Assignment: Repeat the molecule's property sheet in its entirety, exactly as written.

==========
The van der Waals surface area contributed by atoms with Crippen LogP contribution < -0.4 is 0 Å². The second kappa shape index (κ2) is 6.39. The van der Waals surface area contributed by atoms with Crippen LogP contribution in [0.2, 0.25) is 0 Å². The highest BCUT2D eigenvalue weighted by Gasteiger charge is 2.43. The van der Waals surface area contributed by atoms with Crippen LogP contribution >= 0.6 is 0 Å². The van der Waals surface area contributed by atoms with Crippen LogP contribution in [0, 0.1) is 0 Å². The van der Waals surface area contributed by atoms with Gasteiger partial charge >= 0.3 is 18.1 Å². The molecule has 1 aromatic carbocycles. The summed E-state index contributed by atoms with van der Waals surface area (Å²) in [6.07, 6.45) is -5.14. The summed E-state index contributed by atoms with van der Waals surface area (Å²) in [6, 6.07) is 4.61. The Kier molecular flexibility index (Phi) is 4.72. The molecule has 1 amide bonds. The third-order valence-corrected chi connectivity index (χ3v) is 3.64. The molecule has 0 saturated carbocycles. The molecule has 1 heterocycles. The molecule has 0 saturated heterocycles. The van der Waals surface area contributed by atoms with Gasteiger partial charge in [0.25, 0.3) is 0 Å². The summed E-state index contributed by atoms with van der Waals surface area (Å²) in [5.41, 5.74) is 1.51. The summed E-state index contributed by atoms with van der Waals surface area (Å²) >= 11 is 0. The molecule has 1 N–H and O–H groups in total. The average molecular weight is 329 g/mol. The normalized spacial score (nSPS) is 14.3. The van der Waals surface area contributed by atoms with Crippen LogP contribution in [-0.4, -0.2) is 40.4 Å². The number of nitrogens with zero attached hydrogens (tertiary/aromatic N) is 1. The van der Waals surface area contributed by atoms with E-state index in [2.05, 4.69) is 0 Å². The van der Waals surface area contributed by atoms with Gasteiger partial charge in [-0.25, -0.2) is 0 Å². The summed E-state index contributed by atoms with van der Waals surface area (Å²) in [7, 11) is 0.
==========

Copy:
The van der Waals surface area contributed by atoms with Crippen LogP contribution < -0.4 is 0 Å². The second kappa shape index (κ2) is 6.39. The van der Waals surface area contributed by atoms with Crippen LogP contribution in [0.2, 0.25) is 0 Å². The highest BCUT2D eigenvalue weighted by Gasteiger charge is 2.43. The van der Waals surface area contributed by atoms with Crippen LogP contribution >= 0.6 is 0 Å². The van der Waals surface area contributed by atoms with Crippen LogP contribution in [0, 0.1) is 0 Å². The van der Waals surface area contributed by atoms with Gasteiger partial charge >= 0.3 is 18.1 Å². The molecule has 1 aromatic carbocycles. The summed E-state index contributed by atoms with van der Waals surface area (Å²) in [6.07, 6.45) is -5.14. The summed E-state index contributed by atoms with van der Waals surface area (Å²) in [6, 6.07) is 4.61. The Kier molecular flexibility index (Phi) is 4.72. The molecule has 1 amide bonds. The third-order valence-corrected chi connectivity index (χ3v) is 3.64. The molecule has 0 saturated carbocycles. The molecule has 1 heterocycles. The molecule has 0 saturated heterocycles. The van der Waals surface area contributed by atoms with Gasteiger partial charge in [0.25, 0.3) is 0 Å². The summed E-state index contributed by atoms with van der Waals surface area (Å²) in [5.41, 5.74) is 1.51. The summed E-state index contributed by atoms with van der Waals surface area (Å²) >= 11 is 0. The molecule has 1 N–H and O–H groups in total. The average molecular weight is 329 g/mol. The normalized spacial score (nSPS) is 14.3. The van der Waals surface area contributed by atoms with Crippen LogP contribution in [-0.4, -0.2) is 40.4 Å². The number of nitrogens with zero attached hydrogens (tertiary/aromatic N) is 1. The van der Waals surface area contributed by atoms with E-state index in [2.05, 4.69) is 0 Å². The van der Waals surface area contributed by atoms with Gasteiger partial charge in [-0.25, -0.2) is 0 Å². The summed E-state index contributed by atoms with van der Waals surface area (Å²) in [7, 11) is 0.